The ETF that lets you invest in Elvis royalties


$1 billion to be spent on dads this Father's Day, ASIC sets its sights on 'free' brokerage, and a chance to tap into the King's royalties. Here are five things you may have missed this week.

Stake a claim on The King's income

Many music lovers regard Elvis Presley as the undisputed king of rock 'n' roll. And despite having passed away over 40 years ago, it's not just his songs that live on.

how to invest in elvis presley music royalties betashares etfs

Presley's hits continue to earn royalties to the tune of about $US39 million ($AUD56.8 million) annually.

If royalties are always on your mind, a new exchange traded fund could get you all shook up.

BetaShares has flagged the upcoming launch of its Global Royalties ETF (ASX: ROYL).

The ETF is a world-first according to BetaShares, providing exposure to a portfolio of royalty companies across multiple sectors.

There's no denying that royalties can be a rich vein of wealth.

Australia's richest woman, Gina Rinehart, derived a substantial part of her personal fortune from iron ore royalties, while Forbes lists Michael Jackson and Prince as among the highest paid deceased musicians thanks to ongoing royalty income.

The BetaShares ETF will offer exposure to royalties in the mining and pharmaceutical sectors as well as royalties from the back catalogues of artists such as Sting, David Bowie, Bob Dylan and of course, Elvis Presley.

2045: Save the date

The latest Financy Women's Index shows it will take 23.4 years for women to achieve pay equality with men.

At that rate, women can expect to earn equal pay by about 2045. Something to look forward to.

The Workplace Gender Equality Agency says the gender pay gap currently stands at 14.1%, up 0.3% over the last six months.

It means men earn an average of $263.90 more each week than women.

WGEA Director Mary Wooldridge says, "As a result of the gender pay gap, many Australian women have to work harder to make ends meet with very little room for discretionary spending or saving once they've covered the cost of daily essentials."

Equal pay for women is on the agenda at this week's Jobs and Skills Summit.

Father's Day spending tops $1 billion

As dads around the nation prepared to be pampered this Sunday, a Finder survey shows Australians will collectively spend around $1 billion on Father's Day - an average of about $108 per dad.

It turns out sons are more generous, with plans to spend an average of $124 on Father's Day gifts compared to $91 by daughters.

The three most popular gifts include clothing (socks and jocks we're guessing), followed by a meal out and something for dad's home or car.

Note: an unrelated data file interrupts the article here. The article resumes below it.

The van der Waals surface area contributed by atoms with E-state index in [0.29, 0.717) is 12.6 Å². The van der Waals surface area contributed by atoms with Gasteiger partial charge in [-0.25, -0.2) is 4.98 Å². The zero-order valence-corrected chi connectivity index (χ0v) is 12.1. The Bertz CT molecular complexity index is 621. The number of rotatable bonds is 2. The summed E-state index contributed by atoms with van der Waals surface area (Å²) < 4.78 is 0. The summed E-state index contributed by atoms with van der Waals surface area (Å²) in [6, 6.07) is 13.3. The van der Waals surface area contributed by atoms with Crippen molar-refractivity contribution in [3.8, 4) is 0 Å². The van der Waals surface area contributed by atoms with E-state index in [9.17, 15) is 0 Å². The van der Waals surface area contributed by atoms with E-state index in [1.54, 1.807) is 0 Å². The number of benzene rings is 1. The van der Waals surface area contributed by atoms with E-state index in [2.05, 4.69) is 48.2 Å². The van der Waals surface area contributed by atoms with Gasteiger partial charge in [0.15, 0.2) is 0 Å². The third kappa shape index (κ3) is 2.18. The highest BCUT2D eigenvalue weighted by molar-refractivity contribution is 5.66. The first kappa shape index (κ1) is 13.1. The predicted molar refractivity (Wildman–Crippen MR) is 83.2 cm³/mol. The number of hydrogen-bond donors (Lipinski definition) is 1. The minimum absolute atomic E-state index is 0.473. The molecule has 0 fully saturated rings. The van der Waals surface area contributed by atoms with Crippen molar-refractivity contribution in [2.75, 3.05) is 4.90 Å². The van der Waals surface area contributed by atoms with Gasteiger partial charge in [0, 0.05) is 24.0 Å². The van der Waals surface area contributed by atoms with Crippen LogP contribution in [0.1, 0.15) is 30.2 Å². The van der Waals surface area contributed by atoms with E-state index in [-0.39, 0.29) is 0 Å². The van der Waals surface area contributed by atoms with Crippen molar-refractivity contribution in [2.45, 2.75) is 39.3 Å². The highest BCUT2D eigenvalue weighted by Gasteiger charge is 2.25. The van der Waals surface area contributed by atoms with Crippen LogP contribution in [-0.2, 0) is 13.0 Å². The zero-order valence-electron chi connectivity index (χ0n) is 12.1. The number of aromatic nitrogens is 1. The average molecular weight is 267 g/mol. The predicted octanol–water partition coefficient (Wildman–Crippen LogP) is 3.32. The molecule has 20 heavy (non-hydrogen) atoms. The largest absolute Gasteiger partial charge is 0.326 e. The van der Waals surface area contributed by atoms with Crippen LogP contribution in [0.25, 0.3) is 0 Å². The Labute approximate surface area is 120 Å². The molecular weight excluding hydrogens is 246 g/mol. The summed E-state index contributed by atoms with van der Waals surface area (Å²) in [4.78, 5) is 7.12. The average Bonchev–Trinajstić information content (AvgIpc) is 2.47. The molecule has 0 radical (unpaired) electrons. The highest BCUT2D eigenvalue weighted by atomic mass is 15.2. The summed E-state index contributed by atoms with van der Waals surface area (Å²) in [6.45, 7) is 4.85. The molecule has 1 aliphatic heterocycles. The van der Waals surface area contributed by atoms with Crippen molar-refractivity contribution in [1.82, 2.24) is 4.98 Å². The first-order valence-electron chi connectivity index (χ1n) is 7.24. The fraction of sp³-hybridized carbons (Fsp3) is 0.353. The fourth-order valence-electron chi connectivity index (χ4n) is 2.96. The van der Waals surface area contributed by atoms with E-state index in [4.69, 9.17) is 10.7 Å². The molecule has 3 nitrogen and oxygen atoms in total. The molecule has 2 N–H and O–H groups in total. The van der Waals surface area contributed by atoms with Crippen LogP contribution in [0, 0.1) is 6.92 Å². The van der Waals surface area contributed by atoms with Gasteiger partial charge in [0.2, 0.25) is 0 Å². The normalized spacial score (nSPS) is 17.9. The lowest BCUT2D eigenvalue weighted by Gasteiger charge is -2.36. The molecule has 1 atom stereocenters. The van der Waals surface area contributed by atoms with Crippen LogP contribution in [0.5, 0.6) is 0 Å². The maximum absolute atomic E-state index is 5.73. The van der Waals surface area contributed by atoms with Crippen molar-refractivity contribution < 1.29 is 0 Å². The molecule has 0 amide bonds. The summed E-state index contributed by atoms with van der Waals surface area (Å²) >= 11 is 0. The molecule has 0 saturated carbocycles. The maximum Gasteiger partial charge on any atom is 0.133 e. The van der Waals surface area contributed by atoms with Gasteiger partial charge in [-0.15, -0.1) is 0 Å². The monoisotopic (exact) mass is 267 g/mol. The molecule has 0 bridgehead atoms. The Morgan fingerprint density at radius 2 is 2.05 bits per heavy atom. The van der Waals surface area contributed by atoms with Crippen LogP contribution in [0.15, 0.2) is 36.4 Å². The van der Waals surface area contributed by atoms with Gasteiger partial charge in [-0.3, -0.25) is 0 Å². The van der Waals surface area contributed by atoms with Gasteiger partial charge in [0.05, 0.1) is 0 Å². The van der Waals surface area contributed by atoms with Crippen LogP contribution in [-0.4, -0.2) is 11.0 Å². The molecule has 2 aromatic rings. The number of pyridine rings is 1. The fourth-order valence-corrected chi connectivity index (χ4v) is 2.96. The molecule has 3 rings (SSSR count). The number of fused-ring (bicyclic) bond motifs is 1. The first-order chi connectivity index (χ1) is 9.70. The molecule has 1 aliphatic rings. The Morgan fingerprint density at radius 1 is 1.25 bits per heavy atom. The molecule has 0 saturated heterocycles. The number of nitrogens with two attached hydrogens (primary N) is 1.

For families who are strapped for cash, it can pay to follow the lead of 6% of Aussies, and give Dad a homemade present.

ASIC puts free and low cost trades on notice

Corporate regulator ASIC is warning online brokers to reconsider offering 'zero' or 'low-cost' brokerage, where the true cost to the consumer is masked.

Overseas share trading platforms such as Robinhood have long offered zero brokerage, and a number of local platforms have based their business models on the US disruptor.

But in the financial world there's no such thing as a free lunch.

'Zero' broking deals can hit investors' hip pockets in other ways. This may be through spreads on trades (the difference between buy and sell prices), or by charging cash management fees.

ASIC Commissioner Danielle Press says, "We strongly encourage retail investors to carefully consider what they are signing up for and make sure they understand the potential risks".

The regulator is also reminding brokers that the law prohibits conduct that is likely to "mislead or deceive" in relation to financial products or services, and is cautioning brokers that claim to offer zero or low-cost brokerage to carefully consider whether they may be in breach of the law.

Brighten launches home loans for expats

Non-bank lender - Brighten Home Loans, has launched Brighten Elevate, a new home loan product catering to expats.

Australia's relatively strong economy has seen a 116% surge in long term non-residents returning to Australia over the 12 months to June 2022 according to the Australian Bureau of Statistics.

But at any given time around one million Australians are living and working overseas. Despite many earning a high income, these expats can find it difficult to secure a home loan to buy property in Australia, often because salaries are paid in a foreign currency by an overseas employer.

Brighten is bridging the gap, with a home loan pitched at expats.

Brighten Head of Distribution Natalie Sheehan says the new loan product - Brighten Elevate, is suited to executives moving back to Australia, new migrant families of young professionals, and expats working overseas. The loan rate starts at 4.68%.

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A former Chartered Accountant, Nicola Field has been a regular contributor to Money for 20 years, and writes on personal finance issues for some of Australia's largest financial institutions. She is the author of Investing in Your Child's Future and Baby or Bust, and has collaborated with Paul Clitheroe on a variety of projects including radio scripts, newspaper columns, and several books.